"Moreover, the crisis of governance caused by the arbitrary and illegal impeachment of the Chief Justice will seriously undermine business confidence within the country and severely restrict the flow of Foreign Direct Investments (FDIs) to the country. No sane foreign investor would invest in a country where the Executive and the Legislature blatantly violates the Constitution of the country which they have taken oath to uphold. This is on top of the enacting of the "Act to provide for the vesting in the government identified under-performing enterprises and under-utilised assets" of 2011 (popularly known as the Expropriation Act)," Dr. Sarvananthan said.
With the budget deficit estimated at Rs. 507.4 billion this year, the government hopes to raise Rs. 86 billion from foreign sources to finance the deficit, a sharp decline from Rs. 205.6 billion estimated for 2012, while domestic borrowings are estimated at Rs. 421.4 billion, almost doubling from 259.6 billion in 2012.
Non bank domestic borrowings are expected to carry the weight of the deficit, surging to Rs. 289.4 billion this year from 84.6 billion in 2012.
"Non bank borrowings will be high (in 2013). This means more funds would be mobilised by selling Treasury bills and bonds to the public and borrowing from EPF, NSB and Sri Lanka Insurance," Institute of Policy Studies Executive Director Dr. Saman Kelegama said, addressing a post budget seminar organised by the Sri Lanka Economic Association and Alumni Association of the University of Peradeniya (Colombo Branch) last November.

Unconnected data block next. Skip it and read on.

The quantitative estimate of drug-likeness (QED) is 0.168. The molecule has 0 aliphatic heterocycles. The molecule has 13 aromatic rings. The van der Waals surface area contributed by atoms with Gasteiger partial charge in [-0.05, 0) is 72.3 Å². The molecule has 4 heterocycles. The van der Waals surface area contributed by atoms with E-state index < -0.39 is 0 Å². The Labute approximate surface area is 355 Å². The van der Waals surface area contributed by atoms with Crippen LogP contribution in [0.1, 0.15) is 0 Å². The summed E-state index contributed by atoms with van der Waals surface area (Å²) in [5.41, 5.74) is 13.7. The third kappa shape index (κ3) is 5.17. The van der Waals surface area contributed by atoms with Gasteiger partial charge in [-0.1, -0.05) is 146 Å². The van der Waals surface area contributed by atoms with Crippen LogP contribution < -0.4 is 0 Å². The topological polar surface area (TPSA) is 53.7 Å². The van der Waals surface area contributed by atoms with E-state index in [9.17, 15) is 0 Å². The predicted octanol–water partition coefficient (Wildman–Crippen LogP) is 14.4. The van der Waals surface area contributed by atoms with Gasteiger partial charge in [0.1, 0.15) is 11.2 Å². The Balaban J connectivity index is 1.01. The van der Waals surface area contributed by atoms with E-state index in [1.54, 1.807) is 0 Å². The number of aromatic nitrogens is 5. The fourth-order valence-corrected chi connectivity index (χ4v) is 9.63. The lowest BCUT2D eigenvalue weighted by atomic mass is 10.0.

"For such borrowings to be effective interest rates would have to be attractive and this, among other factors, implies there is limited space for a reduction in policy interest rates," he said.
But in December, the Central Bank surprised many by lowering policy interest rates. The Central Bank said it wanted to spur growth, but market analysts said the lower rates would actually help the government.
Earlier this month, Central Bank Governor Ajith Nivard Cabraal said the government had been successful in staying within the 2012 budget targets despite a series of adjustments made since February 2012 to curb a balance of payments problem.
"It was a tough call, but a serious commitment has been made by the government towards fiscal consolidation. The budget deficit for 2012 is estimated at 6.2 percent and I am confident the government would meet this target. It may over shoot this target, but it would only then be something like 6.3 percent or so," Cabraal said, unveiling the ‘Road Map for Monetary and Financial Sector Policies for 2013 and Beyond’
"Inflation has stayed within single digits for the past 47 months and the Central Bank will continue to focus on keeping demand driven inflationary pressures in check. In our fight against inflation, we would be watching the government’s fiscal performance closely," he said.
According to the latest available data, the budget deficit as a percentage of GDP for the first nine months of 2012 reached 6.44 percent, exceeding the full year’s target of 6.2 percent, as government expenditure grew nearly twice as fast as revenue growth.